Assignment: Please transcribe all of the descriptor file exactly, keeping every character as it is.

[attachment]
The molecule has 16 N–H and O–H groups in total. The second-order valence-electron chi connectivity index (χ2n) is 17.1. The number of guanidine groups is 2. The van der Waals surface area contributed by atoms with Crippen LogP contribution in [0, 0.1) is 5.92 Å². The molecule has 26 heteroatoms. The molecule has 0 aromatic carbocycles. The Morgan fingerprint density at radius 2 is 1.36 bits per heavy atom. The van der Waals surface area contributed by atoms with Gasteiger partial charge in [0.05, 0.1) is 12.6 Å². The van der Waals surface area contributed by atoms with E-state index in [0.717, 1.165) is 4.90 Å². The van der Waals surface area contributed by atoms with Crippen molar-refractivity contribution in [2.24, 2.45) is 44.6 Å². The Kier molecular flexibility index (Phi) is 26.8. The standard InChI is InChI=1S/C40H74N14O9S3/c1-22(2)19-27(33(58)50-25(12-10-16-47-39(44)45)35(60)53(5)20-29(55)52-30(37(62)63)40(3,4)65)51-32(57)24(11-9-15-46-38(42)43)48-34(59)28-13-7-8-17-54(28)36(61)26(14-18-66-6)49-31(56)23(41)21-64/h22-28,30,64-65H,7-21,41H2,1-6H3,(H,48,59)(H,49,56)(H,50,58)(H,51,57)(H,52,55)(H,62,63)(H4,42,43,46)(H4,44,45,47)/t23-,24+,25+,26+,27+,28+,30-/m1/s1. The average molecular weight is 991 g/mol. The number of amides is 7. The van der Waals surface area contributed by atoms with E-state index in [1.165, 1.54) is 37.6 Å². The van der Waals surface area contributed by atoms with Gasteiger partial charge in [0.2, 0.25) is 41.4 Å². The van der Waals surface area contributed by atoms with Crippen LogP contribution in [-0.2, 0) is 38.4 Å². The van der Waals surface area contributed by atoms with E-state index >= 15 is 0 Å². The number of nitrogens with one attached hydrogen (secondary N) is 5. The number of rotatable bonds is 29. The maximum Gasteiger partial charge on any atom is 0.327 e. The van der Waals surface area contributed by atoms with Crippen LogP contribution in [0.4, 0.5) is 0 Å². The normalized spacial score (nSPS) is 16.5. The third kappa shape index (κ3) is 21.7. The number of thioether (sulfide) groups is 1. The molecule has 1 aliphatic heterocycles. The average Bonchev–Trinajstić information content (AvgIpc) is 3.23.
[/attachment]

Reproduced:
The molecule has 16 N–H and O–H groups in total. The second-order valence-electron chi connectivity index (χ2n) is 17.1. The number of guanidine groups is 2. The van der Waals surface area contributed by atoms with Crippen LogP contribution in [0, 0.1) is 5.92 Å². The molecule has 26 heteroatoms. The molecule has 0 aromatic carbocycles. The Morgan fingerprint density at radius 2 is 1.36 bits per heavy atom. The van der Waals surface area contributed by atoms with Gasteiger partial charge in [0.05, 0.1) is 12.6 Å². The van der Waals surface area contributed by atoms with E-state index in [0.717, 1.165) is 4.90 Å². The van der Waals surface area contributed by atoms with Crippen molar-refractivity contribution in [2.24, 2.45) is 44.6 Å². The Kier molecular flexibility index (Phi) is 26.8. The standard InChI is InChI=1S/C40H74N14O9S3/c1-22(2)19-27(33(58)50-25(12-10-16-47-39(44)45)35(60)53(5)20-29(55)52-30(37(62)63)40(3,4)65)51-32(57)24(11-9-15-46-38(42)43)48-34(59)28-13-7-8-17-54(28)36(61)26(14-18-66-6)49-31(56)23(41)21-64/h22-28,30,64-65H,7-21,41H2,1-6H3,(H,48,59)(H,49,56)(H,50,58)(H,51,57)(H,52,55)(H,62,63)(H4,42,43,46)(H4,44,45,47)/t23-,24+,25+,26+,27+,28+,30-/m1/s1. The average molecular weight is 991 g/mol. The number of amides is 7. The van der Waals surface area contributed by atoms with E-state index in [1.165, 1.54) is 37.6 Å². The van der Waals surface area contributed by atoms with Gasteiger partial charge in [0.2, 0.25) is 41.4 Å². The van der Waals surface area contributed by atoms with Crippen LogP contribution in [-0.2, 0) is 38.4 Å². The van der Waals surface area contributed by atoms with E-state index >= 15 is 0 Å². The number of nitrogens with one attached hydrogen (secondary N) is 5. The number of rotatable bonds is 29. The maximum Gasteiger partial charge on any atom is 0.327 e. The van der Waals surface area contributed by atoms with Crippen LogP contribution in [0.4, 0.5) is 0 Å². The normalized spacial score (nSPS) is 16.5. The third kappa shape index (κ3) is 21.7. The number of thioether (sulfide) groups is 1. The molecule has 1 aliphatic heterocycles. The average Bonchev–Trinajstić information content (AvgIpc) is 3.23.